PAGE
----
Who hasn’t been told at least once in their life to breathe through their nose? This call for calm hides a simple wisdom. I recently downloaded a meditation application (Calm), intrigued by the good reviews it receives.
Since then, almost every morning, and sometimes in the evening when I can’t sleep, I launch the application which offers me a ten-minute exercise or a real tale to sleep in (much more like an avalanche of so many words that one ends up losing consciousness).
A friend of mine, who also tried the application, said he was annoyed by Tamara Levitt’s voice, which is not my case, maybe simply because the subject is intelligent, accessible as long as you understand English, of course.
One could fear that this type of application only offers superficial exercises based on cheap psychology. Fortunately Calm does not fall into the trap, I think. I already know, in theory because I’ve read it many times, what it says. The short meditation that is proposed is essentially the same, namely to become aware of one’s breathing.
It sounds trivial and yet it is not. That is why, in moments of anger or stress, we are reminded to breathe through that nose that channels everything. Closing your eyes, inflating your lungs with air, feeling the pressure, and then letting go, with your mouth closed so that your breath must pass through the narrow channel of the nostrils, provides a calm that must be strangely tamed.
Impatient, the thought tries to fill the void, Mrs. Levitt’s soft singing airport voice keeps telling us so. It’s not so much to obliterate the powerful machine that it obliterates the brain as to observe it perhaps a little more from a distance. An idea comes to you during your meditation? That’s fine, but don’t let it take over the whole field. Tell her that you have taken note of it and that you will come back to it in ten minutes at the most. If you forget it, it wasn’t that important in the end, but if she comes back, she’ll know to wait until you’ve finished meditating.
The secret is to stop every day. This is similar to those prayers that believers say to each other over and over again. A prayer, in principle, is a melody that should appeal to the breath. By dint of applying this slow exercise of breathing, of calming down, during the day, when you work, when you take the bus, you are surprised to return to the air that enters you and comes out almost immediately. You are alive, in spite of everything that might weigh you down.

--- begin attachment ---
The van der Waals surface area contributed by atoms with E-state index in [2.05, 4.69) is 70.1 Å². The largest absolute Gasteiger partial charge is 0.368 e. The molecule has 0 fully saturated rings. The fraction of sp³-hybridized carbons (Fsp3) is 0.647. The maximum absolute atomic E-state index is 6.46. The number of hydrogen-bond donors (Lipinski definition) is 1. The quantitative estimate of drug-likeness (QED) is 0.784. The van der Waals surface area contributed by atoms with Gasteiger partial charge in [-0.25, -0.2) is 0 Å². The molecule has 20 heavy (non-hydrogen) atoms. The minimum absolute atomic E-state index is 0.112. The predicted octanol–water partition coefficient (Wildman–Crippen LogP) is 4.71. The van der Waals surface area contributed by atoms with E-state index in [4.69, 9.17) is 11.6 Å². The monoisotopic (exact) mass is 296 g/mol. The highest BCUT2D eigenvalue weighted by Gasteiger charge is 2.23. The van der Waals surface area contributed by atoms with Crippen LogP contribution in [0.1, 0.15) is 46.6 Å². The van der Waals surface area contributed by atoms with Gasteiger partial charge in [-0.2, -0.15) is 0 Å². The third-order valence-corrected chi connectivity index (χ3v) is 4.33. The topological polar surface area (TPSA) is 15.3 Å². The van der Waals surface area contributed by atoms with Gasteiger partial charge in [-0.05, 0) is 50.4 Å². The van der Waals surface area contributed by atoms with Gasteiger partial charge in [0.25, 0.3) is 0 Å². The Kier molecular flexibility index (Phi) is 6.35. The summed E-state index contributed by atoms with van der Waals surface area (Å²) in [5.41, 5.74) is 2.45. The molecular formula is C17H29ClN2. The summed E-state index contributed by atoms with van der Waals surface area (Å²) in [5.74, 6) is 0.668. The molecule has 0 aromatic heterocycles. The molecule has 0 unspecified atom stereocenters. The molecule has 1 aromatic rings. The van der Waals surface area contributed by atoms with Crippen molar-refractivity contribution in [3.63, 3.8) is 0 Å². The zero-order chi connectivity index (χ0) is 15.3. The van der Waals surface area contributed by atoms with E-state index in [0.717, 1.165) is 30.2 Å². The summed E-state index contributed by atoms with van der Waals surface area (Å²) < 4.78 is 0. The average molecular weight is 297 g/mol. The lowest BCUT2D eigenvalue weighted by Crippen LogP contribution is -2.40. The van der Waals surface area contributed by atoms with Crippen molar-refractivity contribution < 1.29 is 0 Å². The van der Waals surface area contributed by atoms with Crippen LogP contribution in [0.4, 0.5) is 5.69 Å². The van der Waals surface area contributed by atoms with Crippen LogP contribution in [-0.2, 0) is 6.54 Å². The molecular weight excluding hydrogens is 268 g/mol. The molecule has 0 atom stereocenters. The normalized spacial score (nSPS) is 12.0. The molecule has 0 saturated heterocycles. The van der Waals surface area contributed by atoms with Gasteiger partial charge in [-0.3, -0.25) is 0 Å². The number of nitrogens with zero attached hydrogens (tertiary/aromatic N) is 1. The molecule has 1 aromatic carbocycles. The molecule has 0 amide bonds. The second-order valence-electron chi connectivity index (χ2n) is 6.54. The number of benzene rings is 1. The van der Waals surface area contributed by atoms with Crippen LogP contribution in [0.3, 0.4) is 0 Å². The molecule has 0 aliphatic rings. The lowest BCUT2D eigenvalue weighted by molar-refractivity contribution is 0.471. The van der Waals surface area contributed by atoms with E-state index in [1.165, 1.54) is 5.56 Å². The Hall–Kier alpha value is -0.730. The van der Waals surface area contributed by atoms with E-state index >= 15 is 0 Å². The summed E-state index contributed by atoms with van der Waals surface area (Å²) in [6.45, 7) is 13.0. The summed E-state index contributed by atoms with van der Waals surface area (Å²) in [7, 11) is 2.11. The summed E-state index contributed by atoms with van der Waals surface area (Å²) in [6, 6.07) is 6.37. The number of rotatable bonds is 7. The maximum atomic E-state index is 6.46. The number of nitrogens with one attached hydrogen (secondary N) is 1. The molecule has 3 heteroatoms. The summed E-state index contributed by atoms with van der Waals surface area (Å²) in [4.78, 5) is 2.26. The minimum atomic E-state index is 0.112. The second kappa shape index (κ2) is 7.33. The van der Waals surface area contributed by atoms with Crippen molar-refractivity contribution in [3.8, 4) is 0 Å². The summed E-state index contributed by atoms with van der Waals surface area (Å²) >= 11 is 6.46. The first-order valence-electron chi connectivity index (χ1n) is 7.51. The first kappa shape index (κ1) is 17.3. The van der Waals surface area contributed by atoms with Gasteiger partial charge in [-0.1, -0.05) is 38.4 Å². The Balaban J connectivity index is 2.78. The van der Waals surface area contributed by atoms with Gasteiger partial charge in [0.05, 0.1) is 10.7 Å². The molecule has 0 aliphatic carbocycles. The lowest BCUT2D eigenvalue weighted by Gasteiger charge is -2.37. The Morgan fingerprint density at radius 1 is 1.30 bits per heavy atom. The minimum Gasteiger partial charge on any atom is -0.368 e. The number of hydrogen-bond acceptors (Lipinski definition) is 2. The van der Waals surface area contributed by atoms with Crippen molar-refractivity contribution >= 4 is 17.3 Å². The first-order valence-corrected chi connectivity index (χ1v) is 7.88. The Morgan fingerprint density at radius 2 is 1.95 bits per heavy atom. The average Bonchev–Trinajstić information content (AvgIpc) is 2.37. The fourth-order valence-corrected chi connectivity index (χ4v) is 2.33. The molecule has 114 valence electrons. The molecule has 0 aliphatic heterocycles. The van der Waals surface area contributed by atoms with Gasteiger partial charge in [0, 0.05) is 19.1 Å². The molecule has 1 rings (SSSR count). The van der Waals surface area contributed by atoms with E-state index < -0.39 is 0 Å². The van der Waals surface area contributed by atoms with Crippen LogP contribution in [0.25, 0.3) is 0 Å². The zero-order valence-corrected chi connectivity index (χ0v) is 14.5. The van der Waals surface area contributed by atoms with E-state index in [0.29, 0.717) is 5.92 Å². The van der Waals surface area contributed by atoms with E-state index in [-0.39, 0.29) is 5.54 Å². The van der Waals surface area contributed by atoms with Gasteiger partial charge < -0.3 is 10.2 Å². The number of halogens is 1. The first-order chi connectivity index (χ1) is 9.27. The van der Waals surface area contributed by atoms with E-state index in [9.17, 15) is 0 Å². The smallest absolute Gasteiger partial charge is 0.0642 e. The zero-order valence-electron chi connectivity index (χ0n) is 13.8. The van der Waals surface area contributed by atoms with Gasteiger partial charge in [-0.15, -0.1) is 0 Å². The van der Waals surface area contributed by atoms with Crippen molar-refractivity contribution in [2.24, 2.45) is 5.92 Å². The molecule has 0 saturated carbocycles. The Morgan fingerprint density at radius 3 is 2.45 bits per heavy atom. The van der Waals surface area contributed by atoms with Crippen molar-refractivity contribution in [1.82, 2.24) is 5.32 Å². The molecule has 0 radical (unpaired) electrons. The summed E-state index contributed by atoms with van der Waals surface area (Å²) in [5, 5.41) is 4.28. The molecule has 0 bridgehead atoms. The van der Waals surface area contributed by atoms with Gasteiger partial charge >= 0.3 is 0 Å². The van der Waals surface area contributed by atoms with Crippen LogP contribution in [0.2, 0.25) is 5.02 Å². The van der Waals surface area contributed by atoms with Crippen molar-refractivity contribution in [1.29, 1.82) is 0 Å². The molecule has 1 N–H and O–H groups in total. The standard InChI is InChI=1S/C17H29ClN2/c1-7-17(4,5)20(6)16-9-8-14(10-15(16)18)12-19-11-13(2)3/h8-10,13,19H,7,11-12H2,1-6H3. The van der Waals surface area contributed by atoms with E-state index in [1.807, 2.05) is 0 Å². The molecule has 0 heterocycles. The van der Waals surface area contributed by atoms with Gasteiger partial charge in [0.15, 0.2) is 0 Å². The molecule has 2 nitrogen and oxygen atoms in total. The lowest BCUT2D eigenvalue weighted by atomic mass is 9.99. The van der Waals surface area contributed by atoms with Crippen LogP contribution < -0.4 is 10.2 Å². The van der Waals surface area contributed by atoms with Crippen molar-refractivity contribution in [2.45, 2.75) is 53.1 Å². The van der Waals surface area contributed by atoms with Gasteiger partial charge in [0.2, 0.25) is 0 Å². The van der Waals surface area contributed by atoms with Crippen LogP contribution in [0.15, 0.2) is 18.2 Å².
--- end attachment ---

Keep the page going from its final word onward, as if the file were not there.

Tamara once told me (she told me through the app, it’s just fun to make it a personal conversation) that we used to, for survival reasons that were ingrained in us, judge, separate the wheat from the chaff, good from bad, get irritated because the subway is still crowded, or a colleague told us something bad. We think a lot about what’s coming when it’s often just a matter of suppositions.
These multiple calculations and measurements that the mind loves to think about are valid in themselves. However, if we breathe deeply into them, we can observe them for what they are, pitfalls, joys, the past, the possible future. They are rarely part of our present, which consists of being what we are, the time we are.
No matter if you get the very expensive Calm application (that’s for the bourgeois, that), nothing prevents you from breathing, from observing, for example, through the window, that two drops of water, one on the upper thread, and the other on the lower thread of a clothesline, seem to run together towards an unknown destination. Nothing prevents you from breathing and observing your unfinished apartment and thinking, without judging anything, that it is you who built it and that what remains to be done is what remains to be done.
When you open the door of the building where you work, nothing prevents you from breathing as regularly as you can, seeing you come in, hearing you say hello to people, seeing you concentrate on all those things that should or should not be able to accomplish you.
Maybe this will give you a better understanding of the state of your existence. And if you are suffering a great pain, if you are at the point of death or at the end of a happiness for two, or if you are welcoming a child instead, get a prize, if you are enjoying in the mysterious body of love, I suggest that you do not forget to breathe, and I say this in all humility, because I am not living this drama or these joys that are yours. Let us linger until we can no longer hold our breath and let it go like everything else.
The only purpose of living is to be fulfilled in what has been offered to us. Translated with www.DeepL.com/Translator (free version)